This week we're map-making – breaking down a destination (place we want to get to) into doable to-dos, and I'm sensing the tension between single-minded focus and going-with-the-flow. So let's talk about how to hold the tension, without falling into the what-about-this? swirl.
Once you have a destination + a map:
Go all in.
Do everything it takes to figure out how, specifically, you could get there.
Be willing to do whatever it takes (with integrity) to get there.
If you can't imagine giving it your all, take a break, step back. Locate your enthusiasm. And create a destination around THAT.
(If you can't find any enthusiasm, honey, you need to take a break. Rest, read, sip tea, snuggle…and then when you feel energized come back to this.)
From your whole-hearted dedicated space, remember:
The destination does not define you.
It doesn't indicate your worth.
Reaching it will not (necessarily) make you better, smarter, richer.
Reaching it or not reaching it doesn't matter nearly as much as dedicating yourself to a direction and then moving with intentional action to it, day after day.
It's not about the destination, it's about identifying what you want and how you could get there.*
As Danielle LaPorte puts it, “Want it with all your heart, but don't be attached to getting it.”
So why bother?
Because you'll never get anywhere without a dedicated, doable plan. It's not that you have to complete the map, exactly as you imagine it. It's that you learn as you go…and a map tells you how to start going.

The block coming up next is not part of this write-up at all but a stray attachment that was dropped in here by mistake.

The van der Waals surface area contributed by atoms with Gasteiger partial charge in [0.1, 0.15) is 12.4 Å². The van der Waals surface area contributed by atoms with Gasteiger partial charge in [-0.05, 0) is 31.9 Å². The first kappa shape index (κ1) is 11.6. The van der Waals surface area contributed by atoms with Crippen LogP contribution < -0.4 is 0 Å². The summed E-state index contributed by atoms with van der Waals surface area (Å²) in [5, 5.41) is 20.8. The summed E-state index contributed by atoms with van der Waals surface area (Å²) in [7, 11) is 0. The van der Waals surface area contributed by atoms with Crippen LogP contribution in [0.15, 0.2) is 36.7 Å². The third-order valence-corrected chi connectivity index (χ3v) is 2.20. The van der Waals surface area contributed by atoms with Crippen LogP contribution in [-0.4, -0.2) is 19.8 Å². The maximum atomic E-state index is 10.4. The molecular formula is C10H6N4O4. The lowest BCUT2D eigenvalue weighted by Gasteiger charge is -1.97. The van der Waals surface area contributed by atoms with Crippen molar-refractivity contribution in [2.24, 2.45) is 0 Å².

The power of your own map is twofold:
1. It forces you to prioritize. Twitter, Facebook, Pinterest? No,that's no longer the question. The question is: what actions will get you closer to your destination?
2. You learn by doing. Your map provides a list of things for you to try and experiment with.
And that's where all the learning, growing (even making money) happens:
Do something towards the destination.
Pay attention to what works.
Note what doesn't work (or feels bad/exhausting/overwhelming).
Without the destination in mind, you wouldn't know what to try. But if you stay too attached to getting it, you don't learn the lessons that come with adjusting.*
It's true! All that adjusting might result in:
Not reaching your destination.
Deciding you don't want to go to that destination.
Bypassing that destination in pursuit of a new, better-suited-to-you destination.
“A goal is not always meant to be reached, it often serves simply as something to aim at.”
What's your destination for this quarter? What has it taught you about getting there?
*It can be hard to take a break to reassess and adjust. That's why I built it into the Solo Mission – so you don't have to remember it on your own.